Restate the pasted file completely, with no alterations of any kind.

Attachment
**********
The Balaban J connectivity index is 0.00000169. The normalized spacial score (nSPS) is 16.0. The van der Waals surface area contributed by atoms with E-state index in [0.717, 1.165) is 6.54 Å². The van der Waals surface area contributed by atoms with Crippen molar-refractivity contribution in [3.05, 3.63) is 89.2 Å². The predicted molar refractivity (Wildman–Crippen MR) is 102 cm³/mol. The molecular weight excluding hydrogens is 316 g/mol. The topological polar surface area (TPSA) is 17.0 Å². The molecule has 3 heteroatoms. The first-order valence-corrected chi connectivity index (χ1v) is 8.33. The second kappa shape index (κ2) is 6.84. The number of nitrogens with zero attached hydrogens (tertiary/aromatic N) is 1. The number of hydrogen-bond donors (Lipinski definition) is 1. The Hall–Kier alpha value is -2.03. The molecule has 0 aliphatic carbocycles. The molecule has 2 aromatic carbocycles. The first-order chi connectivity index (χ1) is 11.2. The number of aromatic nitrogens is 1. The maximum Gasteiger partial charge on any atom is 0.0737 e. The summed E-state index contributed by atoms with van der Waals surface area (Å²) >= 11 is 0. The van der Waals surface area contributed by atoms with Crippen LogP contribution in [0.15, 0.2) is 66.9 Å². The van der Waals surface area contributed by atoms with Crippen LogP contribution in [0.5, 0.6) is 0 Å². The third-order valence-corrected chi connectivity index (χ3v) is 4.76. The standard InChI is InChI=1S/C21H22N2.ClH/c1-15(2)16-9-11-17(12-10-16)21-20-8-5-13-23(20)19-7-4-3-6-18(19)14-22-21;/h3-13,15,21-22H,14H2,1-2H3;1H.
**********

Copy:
The Balaban J connectivity index is 0.00000169. The normalized spacial score (nSPS) is 16.0. The van der Waals surface area contributed by atoms with E-state index in [0.717, 1.165) is 6.54 Å². The van der Waals surface area contributed by atoms with Crippen molar-refractivity contribution in [3.05, 3.63) is 89.2 Å². The predicted molar refractivity (Wildman–Crippen MR) is 102 cm³/mol. The molecular weight excluding hydrogens is 316 g/mol. The topological polar surface area (TPSA) is 17.0 Å². The molecule has 3 heteroatoms. The first-order valence-corrected chi connectivity index (χ1v) is 8.33. The second kappa shape index (κ2) is 6.84. The number of nitrogens with zero attached hydrogens (tertiary/aromatic N) is 1. The number of hydrogen-bond donors (Lipinski definition) is 1. The Hall–Kier alpha value is -2.03. The molecule has 0 aliphatic carbocycles. The molecule has 2 aromatic carbocycles. The first-order chi connectivity index (χ1) is 11.2. The number of aromatic nitrogens is 1. The maximum Gasteiger partial charge on any atom is 0.0737 e. The summed E-state index contributed by atoms with van der Waals surface area (Å²) >= 11 is 0. The van der Waals surface area contributed by atoms with Crippen LogP contribution in [0.15, 0.2) is 66.9 Å². The van der Waals surface area contributed by atoms with Crippen LogP contribution in [0.5, 0.6) is 0 Å². The third-order valence-corrected chi connectivity index (χ3v) is 4.76. The standard InChI is InChI=1S/C21H22N2.ClH/c1-15(2)16-9-11-17(12-10-16)21-20-8-5-13-23(20)19-7-4-3-6-18(19)14-22-21;/h3-13,15,21-22H,14H2,1-2H3;1H.